Even at 100 years old and scooting about in a wheelchair, Miye Ota remains — as ever — an orchestra conductor for whom the orchestra has always been superfluous. A commanding woman, Ota held court at a birthday celebration held in her honor on Saturday, August 25, at the dojo she and her now-deceased husband, Ken Ota, built cinderblock by cinderblock back in 1964.
About 40 guests showed up to the martial-arts-dance instruction studio — replete with two glass chandeliers — located on Magnolia Avenue in Old Town Goleta. Most were former students who have since passed the age of retirement. There they had learned all about the art of falling in the Otas’ aikido classes or the art of dancing in the couple’s ballroom dance courses.
But as Miye Ota stressed Saturday, the Otas had always been about a lot more than martial arts. As many of the guests recounted, they also learned something about respect and discipline, lessons many explained they were not ready to accept from their own parents. If the Otas functioned as parents in absentia, the ties established decades ago clearly remain strong. One former student drove down from Berkeley; she’s now collaborating with Miye on the teacher's memoirs. They’re also in the process of creating a new nonprofit to keep the family dream and dojo alive with the Otas’ son, Steve, now 70, at the helm.
Miye grew up a Nisei outside of Guadalupe; Ken a Nisei from Lompoc. The two met while held at an internment camp during World War II. Then as now, Miye Ota was glamorous, earthy, shrewd, smart, salty, fun, sexy, and utterly determined. Ken never knew what hit him. Immediately after the war, Miye opened a beauty salon in Philadelphia. “I had nerve,” she said with a laugh. She laughs a lot. The family moved back to the Central Coast — this time to Goleta — in 1948. She would be one of the founding members of the Goleta Chamber of Commerce — and the only woman on the board. “When was that?” she was asked. “When you’ve lived as long as I have,” she replied, “You can’t keep track of all the decades.” Then she laughed again.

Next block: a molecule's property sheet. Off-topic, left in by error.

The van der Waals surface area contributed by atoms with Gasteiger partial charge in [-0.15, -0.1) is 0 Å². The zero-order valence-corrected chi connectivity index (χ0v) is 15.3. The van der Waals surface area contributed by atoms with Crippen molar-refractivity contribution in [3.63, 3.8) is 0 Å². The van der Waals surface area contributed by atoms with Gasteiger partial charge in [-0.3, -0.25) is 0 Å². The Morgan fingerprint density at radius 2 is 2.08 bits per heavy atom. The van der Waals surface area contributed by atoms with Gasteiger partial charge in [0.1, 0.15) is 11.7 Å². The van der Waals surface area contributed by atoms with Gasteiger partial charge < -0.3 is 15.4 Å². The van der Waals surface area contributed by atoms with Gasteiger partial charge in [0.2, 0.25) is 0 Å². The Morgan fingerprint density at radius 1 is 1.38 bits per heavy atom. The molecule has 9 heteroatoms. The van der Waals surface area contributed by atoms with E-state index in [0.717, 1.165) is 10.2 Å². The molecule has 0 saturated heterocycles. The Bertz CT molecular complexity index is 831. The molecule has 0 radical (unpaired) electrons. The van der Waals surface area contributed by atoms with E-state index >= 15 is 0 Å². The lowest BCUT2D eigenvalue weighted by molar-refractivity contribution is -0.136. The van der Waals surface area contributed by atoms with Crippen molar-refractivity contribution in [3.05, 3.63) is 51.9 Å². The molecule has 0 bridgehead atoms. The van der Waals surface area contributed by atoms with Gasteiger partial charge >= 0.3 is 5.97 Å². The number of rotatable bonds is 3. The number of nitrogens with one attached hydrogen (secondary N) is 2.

She talked much about her chi, her energizing life force. She’s outlived so many friends and loved ones, she said, but even so wakes up calm and relaxed. “That’s my chi,” she said. Miye talked about being able to withstand a kick to the gut by an accomplished street fighter long ago; he was exasperated he couldn’t simply push over so seemingly slight a woman. “That was my chi,” she said. When she recounted the incident to her husband — famous for his dignified reserve — he replied, “I would have just farted.” This brought out an even bigger laugh.
At the birthday celebration, Miye greeted her guests with vivid recollections and commentary specific to who they were. She pushed and prodded as well, dragooning a few up to the stage to be test subjects for one former student, now an accomplished stage magician. His trick was as metaphysical as it was magical: Only one of his two human guinea pigs would be tapped on the shoulder; the one who felt it would be the one who wasn’t touched. “How often do we touch someone without even knowing it?” he asked. Miye, he said, had touched his inspiration.
Miye Ota, there’s no doubt, is a bit of a diva. But her divinity has always been about bringing out the best in others, sometimes whether they wanted it or not. With a great big whoosh of her arms — from the ground up to the sky — Miye wished everyone in the room a big happy birthday. “It’s all about you,” she said. “We’re all celebrating this together.”